U.S. Sanctions to Bifurcate Gold

by Wall Street Rebel | James Dale Davidson | 06/27/2022 11:08 AM
U.S. Sanctions to Bifurcate Gold

Gold will be More Expensive to You; Cheaper for Russia's Friends. When we adjust a complicated system, we often cause unforeseen "Law of unforeseen consequences."


"However, in reality, the current "strength" of the rouble and its supposed gold peg represent nothing but the weakness of Russia's economy and its fiscal management in the face of Western sanctions.

First, it must be understood that the rouble's strength, while not wholly illusory, is the result of an extreme decrease in trading levels and the Russian government's own capital controls. The rouble is not quite an inconvertible currency yet – Russia's banks are not yet under a blanket ban – but almost all trading takes place on Russia's MOEX exchange. Exporters are required to sell their foreign currency to the state." — Maximillian Hess, "The Russian Threat to dollar hegemony is nothing but a fantasy." Aljazeera, April 12, 2022

A crucial and free tutorial on markets has been playing out as oil prices and its distillates surged higher in response to the War in Ukraine and US/EU sanctions on Russia. If you have been paying attention, among other things, you may have noticed that:

1)The oil products you buy are priced at nose bleed levels. Gasoline prices in the U.S. have soared by 32% since Russia invaded Ukraine to a record high of $4.67 earlier this month.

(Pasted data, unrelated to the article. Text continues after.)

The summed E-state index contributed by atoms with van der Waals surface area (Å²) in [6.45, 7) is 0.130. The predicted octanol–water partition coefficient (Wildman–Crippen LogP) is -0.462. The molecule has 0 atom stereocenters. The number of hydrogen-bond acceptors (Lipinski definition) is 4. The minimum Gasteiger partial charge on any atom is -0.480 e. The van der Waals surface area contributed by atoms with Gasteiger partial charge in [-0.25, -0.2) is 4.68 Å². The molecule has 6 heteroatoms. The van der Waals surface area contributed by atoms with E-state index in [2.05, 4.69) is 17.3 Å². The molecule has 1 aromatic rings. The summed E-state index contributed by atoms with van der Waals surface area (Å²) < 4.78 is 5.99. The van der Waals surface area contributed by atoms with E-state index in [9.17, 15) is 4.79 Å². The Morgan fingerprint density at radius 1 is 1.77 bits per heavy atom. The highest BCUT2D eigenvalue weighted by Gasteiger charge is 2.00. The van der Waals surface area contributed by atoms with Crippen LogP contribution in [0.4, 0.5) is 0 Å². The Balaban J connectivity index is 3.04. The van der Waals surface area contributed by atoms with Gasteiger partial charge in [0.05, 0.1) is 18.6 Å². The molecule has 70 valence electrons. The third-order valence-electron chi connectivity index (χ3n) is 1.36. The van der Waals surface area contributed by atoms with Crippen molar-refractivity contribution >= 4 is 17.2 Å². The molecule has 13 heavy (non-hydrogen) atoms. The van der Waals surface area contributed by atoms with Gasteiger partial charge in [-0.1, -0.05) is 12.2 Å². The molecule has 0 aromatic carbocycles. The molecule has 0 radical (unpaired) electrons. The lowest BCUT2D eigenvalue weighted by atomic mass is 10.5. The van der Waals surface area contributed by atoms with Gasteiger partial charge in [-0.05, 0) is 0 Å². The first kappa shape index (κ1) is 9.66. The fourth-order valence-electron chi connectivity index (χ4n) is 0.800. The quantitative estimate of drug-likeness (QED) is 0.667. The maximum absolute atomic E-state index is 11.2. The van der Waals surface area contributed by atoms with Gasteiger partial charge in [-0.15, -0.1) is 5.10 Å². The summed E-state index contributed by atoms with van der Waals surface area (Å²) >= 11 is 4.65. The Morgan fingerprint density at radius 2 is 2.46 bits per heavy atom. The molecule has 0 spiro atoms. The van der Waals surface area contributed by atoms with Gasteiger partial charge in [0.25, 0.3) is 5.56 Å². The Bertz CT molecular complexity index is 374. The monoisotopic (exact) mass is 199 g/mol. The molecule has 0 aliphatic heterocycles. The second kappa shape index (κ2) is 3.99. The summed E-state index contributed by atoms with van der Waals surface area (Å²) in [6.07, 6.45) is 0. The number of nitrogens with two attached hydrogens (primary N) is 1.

2) India and other Asian nations, including China, are buying Russian oil. Indian purchases of Russian oil have surged from 12 million barrels over all of 2021 to about 60 million barrels so far in 2022.

3) As reported by PBS, "Moscow is offering them at steep discounts of $30 to $35, compared with Brent crude and other international oil now trading at about $120 per barrel."

4) As the New York Times reported, "China and India, the world's most populous countries, have swooped in to buy roughly the same volume of Russian oil that would have gone to the West. Oil prices are so high that Russia is making even more money now from sales than it did before the war began four months ago. And its once-flailing currency has surged in value against the dollar."

These facts underscore the difficulty of manipulating markets politically. When we try to make a single change within a complex system, we often end up causing a chain of unintended consequences. Such is "the law of unintended consequences." presumably, the decisions by U.S. and E.U. politicians to sanction Russia were not aimed at increasing Moscow's revenues from oil sales, much less harming Western consumers by raising the price of gasoline to a record high.

Nonetheless, that is what happened.

With that in mind, it would be reasonable to take a cautious attitude towards sanctions on Russian gold sales. I believe the expectation that such sanctions could be effective is remote from the facts.

Sanctions on "Conflict Diamonds" Fail

If you are old enough, you may remember the controversy that raged two decades ago about the role that so-called "conflict diamonds" played in financing armed conflicts in Africa. In particular, reports submitted o the U.N. Securities Council in 2001 showed that sales of diamonds and other natural resources continued to finance armed conflicts in Angola, Liberia, Sierra Leone, and Guinea despite "improved enforcement and monitoring of U.N. arms and diamond sanctions."